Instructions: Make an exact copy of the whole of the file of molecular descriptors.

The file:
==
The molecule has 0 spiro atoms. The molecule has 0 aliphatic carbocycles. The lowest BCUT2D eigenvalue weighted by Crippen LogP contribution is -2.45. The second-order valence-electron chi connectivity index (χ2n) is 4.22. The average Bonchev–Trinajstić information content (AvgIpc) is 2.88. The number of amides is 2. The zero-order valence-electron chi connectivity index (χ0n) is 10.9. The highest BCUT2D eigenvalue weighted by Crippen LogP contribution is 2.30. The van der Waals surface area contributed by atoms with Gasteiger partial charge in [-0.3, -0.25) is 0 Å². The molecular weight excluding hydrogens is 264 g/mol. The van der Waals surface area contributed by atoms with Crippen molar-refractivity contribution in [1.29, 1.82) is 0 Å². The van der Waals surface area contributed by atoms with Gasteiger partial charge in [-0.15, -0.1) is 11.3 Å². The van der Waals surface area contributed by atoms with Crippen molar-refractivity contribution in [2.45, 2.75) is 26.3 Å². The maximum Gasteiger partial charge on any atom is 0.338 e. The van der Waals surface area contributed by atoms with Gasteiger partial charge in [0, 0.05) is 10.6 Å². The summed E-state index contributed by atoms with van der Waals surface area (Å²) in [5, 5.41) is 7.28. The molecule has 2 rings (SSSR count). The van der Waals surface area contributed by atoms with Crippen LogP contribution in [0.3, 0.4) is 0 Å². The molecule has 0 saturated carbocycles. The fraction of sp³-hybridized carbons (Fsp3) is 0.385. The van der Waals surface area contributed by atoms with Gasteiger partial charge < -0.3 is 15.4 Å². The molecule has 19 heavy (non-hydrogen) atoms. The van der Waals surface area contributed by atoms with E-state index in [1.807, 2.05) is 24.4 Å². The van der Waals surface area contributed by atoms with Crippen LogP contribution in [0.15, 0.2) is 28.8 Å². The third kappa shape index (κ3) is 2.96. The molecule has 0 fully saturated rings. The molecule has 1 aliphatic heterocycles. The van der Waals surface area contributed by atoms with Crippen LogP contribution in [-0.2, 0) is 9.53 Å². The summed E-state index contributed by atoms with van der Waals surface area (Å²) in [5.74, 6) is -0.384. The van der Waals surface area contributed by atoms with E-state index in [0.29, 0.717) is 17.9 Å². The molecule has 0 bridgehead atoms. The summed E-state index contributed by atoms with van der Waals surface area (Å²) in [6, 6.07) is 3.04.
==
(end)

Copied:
The molecule has 0 spiro atoms. The molecule has 0 aliphatic carbocycles. The lowest BCUT2D eigenvalue weighted by Crippen LogP contribution is -2.45. The second-order valence-electron chi connectivity index (χ2n) is 4.22. The average Bonchev–Trinajstić information content (AvgIpc) is 2.88. The number of amides is 2. The zero-order valence-electron chi connectivity index (χ0n) is 10.9. The highest BCUT2D eigenvalue weighted by Crippen LogP contribution is 2.30. The van der Waals surface area contributed by atoms with Gasteiger partial charge in [-0.3, -0.25) is 0 Å². The molecular weight excluding hydrogens is 264 g/mol. The van der Waals surface area contributed by atoms with Crippen molar-refractivity contribution in [1.29, 1.82) is 0 Å². The van der Waals surface area contributed by atoms with Gasteiger partial charge in [-0.15, -0.1) is 11.3 Å². The van der Waals surface area contributed by atoms with Crippen molar-refractivity contribution in [2.45, 2.75) is 26.3 Å². The maximum Gasteiger partial charge on any atom is 0.338 e. The van der Waals surface area contributed by atoms with Gasteiger partial charge in [0, 0.05) is 10.6 Å². The summed E-state index contributed by atoms with van der Waals surface area (Å²) in [5, 5.41) is 7.28. The molecule has 2 rings (SSSR count). The van der Waals surface area contributed by atoms with Crippen LogP contribution in [0.3, 0.4) is 0 Å². The molecule has 0 saturated carbocycles. The fraction of sp³-hybridized carbons (Fsp3) is 0.385. The van der Waals surface area contributed by atoms with Gasteiger partial charge < -0.3 is 15.4 Å². The molecule has 19 heavy (non-hydrogen) atoms. The van der Waals surface area contributed by atoms with E-state index in [1.807, 2.05) is 24.4 Å². The van der Waals surface area contributed by atoms with Crippen LogP contribution in [0.15, 0.2) is 28.8 Å². The third kappa shape index (κ3) is 2.96. The molecule has 0 fully saturated rings. The molecule has 1 aliphatic heterocycles. The van der Waals surface area contributed by atoms with Crippen LogP contribution in [-0.2, 0) is 9.53 Å². The summed E-state index contributed by atoms with van der Waals surface area (Å²) in [5.74, 6) is -0.384. The van der Waals surface area contributed by atoms with E-state index in [0.29, 0.717) is 17.9 Å². The molecule has 0 bridgehead atoms. The summed E-state index contributed by atoms with van der Waals surface area (Å²) in [6, 6.07) is 3.04.